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Davis v. Owens

September 26, 2008

JEFFERY T. DAVIS, PLAINTIFF,
v.
DAVID OWENS ET AL., DEFENDANTS.



The opinion of the court was delivered by: Harold A. Baker United States District Judge

MEMORANDUM OPINION AND ORDER

Before the court is the Defendants' unopposed*fn1 summary judgment motion [285] filed pursuant to Rule 56 of the Federal Code of Civil Procedure and CDIL-LR 7-1(D)(1), on the grounds that there is no genuine issue of material fact and that Defendants are entitled to judgment as a matter of law.

Standard

Summary judgment "should be rendered if the pleadings, the discovery and disclosure materials on file, and any affidavits show that there is no genuine issue as to any material fact and that the movant is entitled to judgment as a matter of law." Fed. R. Civ. P. 56(c). Any discrepancies in the factual record should be evaluated in the non-movant's favor. Anderson v. Liberty Lobby, Inc., 477 U.S. 242, 255 (1986) (citing Adickes v. S.H. Kress & Co., 398 U.S. 144, 158-59 (1970)). The party moving for summary judgment must show the lack of a genuine issue of material fact. Celotex Corp. v. Catrett, 477 U.S. 317, 323 (1986). "Only disputes over facts that might affect the outcome of the suit under the governing law will properly preclude the entry of summary judgment." Anderson, 477 U.S. at 248.

"Summary judgment is the 'put up or shut up' moment in a lawsuit, when a party must show what evidence it has that would convince a trier of fact to accept its version of events. Johnson v. Cambridge Indus., Inc., 325 F.3d 892, 901 (7th Cir. 2000). A party opposing summary judgment bears the burden to respond, not simply by resting on its own pleading but by "set[ting] out specific facts showing a genuine issue for trial." See Fed. R. Civ. P. 56(e). In order to be a "genuine" issue, there must be more than "some metaphysical doubt as to the material facts." Matsushita Elec. Ind. Co. v. Zenith Radio Corp., 475 U.S. 574, 586 (1986). "If [the non-movant] does not [meet his burden], summary judgment should, if appropriate, be entered against [the non-movant]." Fed. R. Civ. P. 56(e).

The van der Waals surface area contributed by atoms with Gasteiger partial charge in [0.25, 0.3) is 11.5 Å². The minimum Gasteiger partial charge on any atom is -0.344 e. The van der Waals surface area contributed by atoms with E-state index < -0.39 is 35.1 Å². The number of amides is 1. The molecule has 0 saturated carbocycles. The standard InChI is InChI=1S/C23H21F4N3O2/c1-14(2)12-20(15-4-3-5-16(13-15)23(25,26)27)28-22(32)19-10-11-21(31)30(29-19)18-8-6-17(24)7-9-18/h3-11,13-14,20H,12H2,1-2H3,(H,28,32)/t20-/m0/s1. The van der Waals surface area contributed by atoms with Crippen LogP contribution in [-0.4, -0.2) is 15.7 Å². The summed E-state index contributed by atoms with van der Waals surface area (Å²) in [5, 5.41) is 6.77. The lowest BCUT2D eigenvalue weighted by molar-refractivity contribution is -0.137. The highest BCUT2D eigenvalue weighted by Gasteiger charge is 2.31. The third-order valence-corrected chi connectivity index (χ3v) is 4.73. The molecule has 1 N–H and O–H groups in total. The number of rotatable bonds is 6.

Affidavits must be based on the personal knowledge of the affiant and "set out facts that would be admissible in evidence." Fed. R. Civ. P. 56(e) (emphasis added). Personal knowledge may include inferences and opinions drawn from those facts. Visser v. Packer Eng. Assoc., Inc., 924 F.2d 655, 659 (7th Cir. 1991). "But the inferences and opinions must be grounded in observation or other first-hand personal experience. They must not be based on flights of fancy, speculations, hunches, intuitions or rumors remote from that experience." Visser, 924 F.2d at 659.

Background

On March 27, 2006, Davis filed an amended complaint in Case No. 06-1047 which was subsequently consolidated with this case by the court on April 7, 2006. The amended complaint in 06-1047, inadvertently, was not filed in 05-1238 until August 10, 2006. Davis' claims in his amended complaint arise out of his detention in the McLean County Detention Facility (hereinafter referred to as "Jail") in February 2005. In its Order dated November 2, 2007, the court reinstated the defendants, McLean County, David Owens, Thomas Phares, Greg Allen, Jamey Kessinger, Melinda Fellner, Kenneth Pacha, Patricia Peifer and Joseph Schapmire, only for the claims that (1) that the defendants subjected Davis to unreasonable use of force out of retaliation for his "attempt" to file a civil rights lawsuit against McLean County and (2) that defendants subjected Davis to unsanitary conditions of confinement out of retaliation because of allegedly placing him in a holding cell completely contaminated with human waste.for a period of approximately eight hours.